Table 4: Discriminant linear coefficients classification matrix (Fisher) from principal component data

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Table 5: Percentage of cells of the reference population assigned to each class after discriminant analysis of the principal component data

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  Discussion Top

Different studies have shown that DNA fragmentation evaluated by the SCD technique is a good parameter for predicting fertility in humans,[28],[29],[30] even better than "standard parameters" when combined with mitochondrial membrane potential.[31] In addition to studies on fertility, this technique has been applied to different clinical and toxicological situations such as varicocele,[32] ejaculatory abstinence,[33] cigarette smoking and alcohol consumption,[34] and genitourinary infection.[35] From SCD criteria, independently of the test kit used, sperm cells with very small halos or without halos, as well as degraded sperm cells, are classified as containing fragmented DNA, and cells with intermediate or large halos are not considered fragmented.[20],[22],[29],[36] In some papers, the description is somewhat more accurate, including references to relatives sizes, but proper morphometric measures have not been done.[37]

As with other seminal parameters, when subjective evaluation is done, relative criteria are used. How is a small halo to be defined? Just because it is not medium or big, but how is it defined? The actual expanse of the Halo is a continuous variable that cannot be reduced to one discrete value just by choice. In the present work, it was demonstrated that with appropriate statistics, the classification can be based on the real nature of the variables. The four subpopulations we have found in all cases paralleled the subjective evaluations of "no halo," "small halo," "medium," and "large halo," respectively, but on the basis of mathematical data, they can be applied to future classifications. Correlation studies between both approaches must be done. The differences observed in classification criteria between kits used indicate that even with results from the same principle (SCD), differences could originate from the composition of the solutions. For future work, it is thus necessary to mention specifically the technique used when results are presented.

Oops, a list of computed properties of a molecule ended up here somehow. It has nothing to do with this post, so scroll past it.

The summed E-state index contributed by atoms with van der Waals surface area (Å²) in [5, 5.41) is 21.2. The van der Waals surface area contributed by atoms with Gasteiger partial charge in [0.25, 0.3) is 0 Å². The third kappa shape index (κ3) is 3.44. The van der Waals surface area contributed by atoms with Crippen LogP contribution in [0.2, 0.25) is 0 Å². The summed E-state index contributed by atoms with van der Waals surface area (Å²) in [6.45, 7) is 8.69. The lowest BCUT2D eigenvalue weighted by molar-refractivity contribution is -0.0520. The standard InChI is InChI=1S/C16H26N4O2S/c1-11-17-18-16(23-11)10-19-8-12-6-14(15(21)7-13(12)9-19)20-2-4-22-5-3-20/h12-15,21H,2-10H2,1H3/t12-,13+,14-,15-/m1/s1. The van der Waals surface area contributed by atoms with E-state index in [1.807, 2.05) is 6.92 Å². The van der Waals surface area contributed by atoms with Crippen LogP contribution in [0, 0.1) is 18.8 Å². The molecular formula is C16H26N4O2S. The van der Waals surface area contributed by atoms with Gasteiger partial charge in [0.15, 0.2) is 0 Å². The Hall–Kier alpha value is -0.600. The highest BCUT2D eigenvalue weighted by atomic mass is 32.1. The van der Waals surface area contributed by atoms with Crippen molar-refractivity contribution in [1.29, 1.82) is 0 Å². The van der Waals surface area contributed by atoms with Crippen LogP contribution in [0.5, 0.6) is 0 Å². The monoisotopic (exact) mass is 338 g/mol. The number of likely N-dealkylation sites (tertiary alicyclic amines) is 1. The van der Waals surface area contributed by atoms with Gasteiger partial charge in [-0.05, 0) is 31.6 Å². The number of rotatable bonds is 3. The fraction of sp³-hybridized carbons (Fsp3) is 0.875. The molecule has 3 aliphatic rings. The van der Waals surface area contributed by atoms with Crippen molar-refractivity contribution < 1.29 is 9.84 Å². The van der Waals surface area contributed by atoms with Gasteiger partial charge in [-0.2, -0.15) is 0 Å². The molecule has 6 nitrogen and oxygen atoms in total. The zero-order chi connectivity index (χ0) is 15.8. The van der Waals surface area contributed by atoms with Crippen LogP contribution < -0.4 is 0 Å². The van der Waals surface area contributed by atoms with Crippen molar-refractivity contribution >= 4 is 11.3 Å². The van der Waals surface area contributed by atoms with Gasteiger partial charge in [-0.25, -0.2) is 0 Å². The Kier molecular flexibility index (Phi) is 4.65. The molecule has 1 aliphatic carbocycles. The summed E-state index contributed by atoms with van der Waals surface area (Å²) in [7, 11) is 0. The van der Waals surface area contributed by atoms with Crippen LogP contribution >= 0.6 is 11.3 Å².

Instead of using just one of the morphometric parameters offered by CASA-DNAf systems for classification, it is better to integrate them through the use of principal component analysis, and for this reason, we have used this approach for the definition of the classification matrix that can be used for the future work. We acknowledge that the number of cases and spermatozoa presented here is insufficient to establish a definitive classification matrix, but this paper represents a start in the rigorous objective sorting of spermatozoa processed to provide assessment of their nuclear DNA fragmentation. More work will be done in the way described here.

  Conclusion Top

The present data are the first demonstration of a new evaluation of DNA fragmentation from morphometric criteria, but we have not aimed to compare the former definition of fragmentation with the new purpose. Future work on more data following this method will provide a classification matrix to be used in future evaluation, by the use of automatic CASA-DNAf systems, of the impact of DNA fragmentation on male fertility in both clinical and research work.

  Author Contributions Top

SS and CS conceived and designed the experiments; AGM, FC, and SF performed the experiments; AV and CS analyzed the data; CS wrote the paper.

  Competing Interests Top

CS is Professor at Valencia University and acts as Scientific Director of Proiser R+D S.L Research and Development Laboratory. Neither he nor the other authors have interests that influenced the results presented in this paper.

  Acknowledgments Top

This work was partially supported by the INIA (RTA2013-00107-C3), FEFER, and the European Social Fund. AV was granted by the CONICIT and MICITT, Costa Rica. The authors express their acknowledgment to Dr. Trevor G. Cooper for critical revision of the manuscript.

  References Top

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  [Figure 1]

  [Table 1], [Table 2], [Table 3], [Table 4], [Table 5]